“I love love *love* finding your next best-ever book, but do you know what I’ve never admitted before? That mostly I love it because I know you’re gonna love *me* forever for it. 😂😉
Can’t help it! 🤷🏼♀️ It’s true!
I read recently that “I read that book you recommended” is a love language. And it is absolutely mine. ❤️
And so today is a happy day, because this new middle grade novel, set in WWII London and featuring three orphaned siblings is EASILY one of the best novels I’ve read in a long while.
There is the English countryside. And tea. And a mischievous boy named Edmund (yes! Edmund!), siblings who work together to get themselves through a rough patch, and a librarian you will fall in love with.
There are bookish references galore.
Read it aloud to all ages (probably 7+ will enjoy it most). Or just read it yourself! It’s an utter delight.
I was going to tell you about his book anyway, but THEN I saw that it’s only $2.99 on Kindle right now. So. Even the universe knows this is a good one. 😏
I’ll put a link in my profile.
(Also, you’re welcome. 😉#youwilllovethis )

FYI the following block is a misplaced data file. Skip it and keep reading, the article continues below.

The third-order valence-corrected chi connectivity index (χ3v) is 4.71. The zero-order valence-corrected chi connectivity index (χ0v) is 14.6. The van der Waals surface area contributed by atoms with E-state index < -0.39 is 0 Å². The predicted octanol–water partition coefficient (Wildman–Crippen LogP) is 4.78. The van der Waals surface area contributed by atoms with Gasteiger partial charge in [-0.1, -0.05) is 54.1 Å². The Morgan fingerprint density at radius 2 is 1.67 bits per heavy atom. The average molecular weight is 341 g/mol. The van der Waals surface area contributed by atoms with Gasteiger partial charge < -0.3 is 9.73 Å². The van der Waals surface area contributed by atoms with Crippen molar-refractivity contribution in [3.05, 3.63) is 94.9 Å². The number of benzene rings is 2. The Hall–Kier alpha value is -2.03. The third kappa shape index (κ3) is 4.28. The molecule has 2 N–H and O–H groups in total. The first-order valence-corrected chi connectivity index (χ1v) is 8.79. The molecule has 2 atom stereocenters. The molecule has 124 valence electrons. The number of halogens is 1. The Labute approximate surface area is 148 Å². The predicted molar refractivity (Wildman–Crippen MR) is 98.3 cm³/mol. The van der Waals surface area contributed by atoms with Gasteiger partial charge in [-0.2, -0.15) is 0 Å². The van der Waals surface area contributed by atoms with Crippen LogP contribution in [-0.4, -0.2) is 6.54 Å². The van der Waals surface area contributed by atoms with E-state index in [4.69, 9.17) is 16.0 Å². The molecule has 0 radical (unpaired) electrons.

With a recommendation like that – and at such a great price – I had to check it out! And it’s a great, feel-good book that would indeed be fun to read aloud as a family. Obviously, that $2.99 price was on Amazon Kindle, but it looks like Eleanor’s Bookshop does have hard copies available at least in their online bookstore.
“Fever 1793” by Laurie Halse Anderson
I don’t remember when or where I picked this one up, but it had been in my TBR pile for several months. It’s about the yellow fever pandemic in Philadelphia in 1793. Interesting historical background, a timely topic and a main character who learns and grows a lot (and owns a coffee shop!). It was fascinating to see how at the beginning of the outbreak, there was a lot of doubt about how bad it was; people were blaming specific groups of people for the outbreak, etc. But also, most of the wealthy people in Philadelphia moved to the country to get away from the fever. At the end of the book, they all come back and seem to have basically been on holiday for the past two months. Whereas the people who stayed in town just about literally went through hell. There was no food, thieves and death everywhere.
OK, this was supposed to be a short post, but I could go on and on about books 🙂 Drop your latest favorite titles in the comments so I know what to read next!